I walked home with Kemp & Sergeant told us great news of a big French victory. Some 20,000 prisoners & 300 guns in all, south of us.

Diary of Sydney Spencer, 1918 (D/EZ177/8/15)

A city of silence

Sydney Spencer was cautious about revealing place names in his diary in case of capture by the enemy, but it is clear that he was now at Arras, whose cathedral was severely damaged by German bombs.

Sunday 14 July 1918

Got up at 6.15. Breakfast 6.45. Am orderly officer today. We move at 9. Parade at 8.30. Marched off at 9. Got to busses [sic] (carrying 23 & 2 drivers) & embussed at 11.20 on RVS Road. Started at 11.35…

12.45 A..s a ruined city from the point of view of inhabitants. A fine cathedral. A city of silence. Left A-s at 1.15. D-y at 1.20. Now lying on road between D & St- awaiting orders. It is now 4.15 pm.

Got into village of “Holy Refuge” at 5.30. Saw men into billets. Found officers’ mess no. 38 ‘La Route de Paris’. Dawkins & I found a bed at no. 39. Mounted guard at 7 pm. Conference at 7.30 pm. Had dinner at 8.15. Saw staff parade at 9.30.

Lights out at 10. Turned guard out at 10.45, & then to bed. Had a bed to sleep on but flies were a great nuisance. Dawkins & I in same bed.

Diary of Sydney Spencer (D/EZ177/8/15)

A right royal time buying stuff for mess

It was a red letter day for Sydney.

Friday 12 July 1918

Have had my commission 3 years today.

So I have had my three years commission today! & only 95 days in France, woe is me!

Had a delicious night’s sleep & got up at night. A big barrage seemed to have been put up on the left front from 7-4. First parade at 11.30. Men fairly clean but Rolfe rightly found many faults. After lunch Dawkins & I started out for D-ns.

We are now on crossroads to T-s. Here we got hold of an ambulance lorry which took us to Doullens, then we had a right royal time buying stuff for mess, other officers & stuff for our platoon. Tea at officers rest house. EFC could not supply us with anything we wanted.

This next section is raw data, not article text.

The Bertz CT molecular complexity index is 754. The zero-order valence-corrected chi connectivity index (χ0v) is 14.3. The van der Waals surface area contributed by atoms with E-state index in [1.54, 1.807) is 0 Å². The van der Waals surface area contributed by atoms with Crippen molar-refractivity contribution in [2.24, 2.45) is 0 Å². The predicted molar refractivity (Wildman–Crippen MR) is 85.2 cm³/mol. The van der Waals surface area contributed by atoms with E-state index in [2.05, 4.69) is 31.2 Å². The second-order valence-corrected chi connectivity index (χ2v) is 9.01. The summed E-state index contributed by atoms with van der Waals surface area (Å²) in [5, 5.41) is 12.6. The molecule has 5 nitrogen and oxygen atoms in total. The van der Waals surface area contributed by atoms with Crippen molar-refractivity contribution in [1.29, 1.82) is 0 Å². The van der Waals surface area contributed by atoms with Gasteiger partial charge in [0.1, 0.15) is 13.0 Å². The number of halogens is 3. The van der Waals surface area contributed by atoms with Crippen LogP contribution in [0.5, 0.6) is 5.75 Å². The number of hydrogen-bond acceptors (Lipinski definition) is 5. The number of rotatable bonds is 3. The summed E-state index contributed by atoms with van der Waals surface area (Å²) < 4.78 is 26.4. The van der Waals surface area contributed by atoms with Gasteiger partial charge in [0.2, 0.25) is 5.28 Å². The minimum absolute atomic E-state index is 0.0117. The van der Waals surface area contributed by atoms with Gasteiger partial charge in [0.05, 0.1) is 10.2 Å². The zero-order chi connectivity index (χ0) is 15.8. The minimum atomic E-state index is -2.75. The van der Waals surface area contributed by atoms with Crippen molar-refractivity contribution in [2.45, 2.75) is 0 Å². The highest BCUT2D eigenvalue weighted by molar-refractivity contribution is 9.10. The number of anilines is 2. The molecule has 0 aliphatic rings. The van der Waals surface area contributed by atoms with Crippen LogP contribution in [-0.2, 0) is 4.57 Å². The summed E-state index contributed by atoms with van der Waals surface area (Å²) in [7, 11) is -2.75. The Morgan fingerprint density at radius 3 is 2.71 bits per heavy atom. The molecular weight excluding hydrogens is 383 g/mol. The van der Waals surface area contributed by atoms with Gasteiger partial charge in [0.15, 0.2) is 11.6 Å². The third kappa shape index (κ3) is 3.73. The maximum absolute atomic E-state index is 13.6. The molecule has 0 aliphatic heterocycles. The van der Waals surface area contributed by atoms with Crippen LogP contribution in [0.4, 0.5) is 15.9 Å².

Had dinner with two NZ Majors at EFC Club. They got great fun out of the London waiter who was shocked at their asking for a ‘follows’ as he called it. Lorry jumped back & got back at 11.

Diary of Sydney Spencer (D/EZ177/8/15)

“A man knocked down another & smashed his head open!”

More from Sydney Spencer behind the lines.

Thursday 11 July 1918

Got up at 7.15 this morning after a good night’s sleep. Felt much rested & contented but my tent mates were ratty & objected to my good temper.

Very few parcels today. 1st parade at 10.30. Small kit inspection, followed by ½ hour’s gas drill & then wearing gas masks for an hour. After lunch wrote up my diary & read papers. Lolled about during afternoon until 4 pm & then we had a conference. After tea I worried out mess accounts with Kemp & Dawkins until 7.30. Managed to put them straight after a fearful scramble.

After dinner we had a long conference with Rolfe about reorganizing the company. This lasted until about 10.15. I then spent more time squaring up accounts. A row took place outside mess. A man knocked down another & smashed his head open! To bed at 11. A lot of rain today.

Diary of Sydney Spencer (D/EZ177/8/15)

“I am deeply in love with the world & the inhabitants thereof”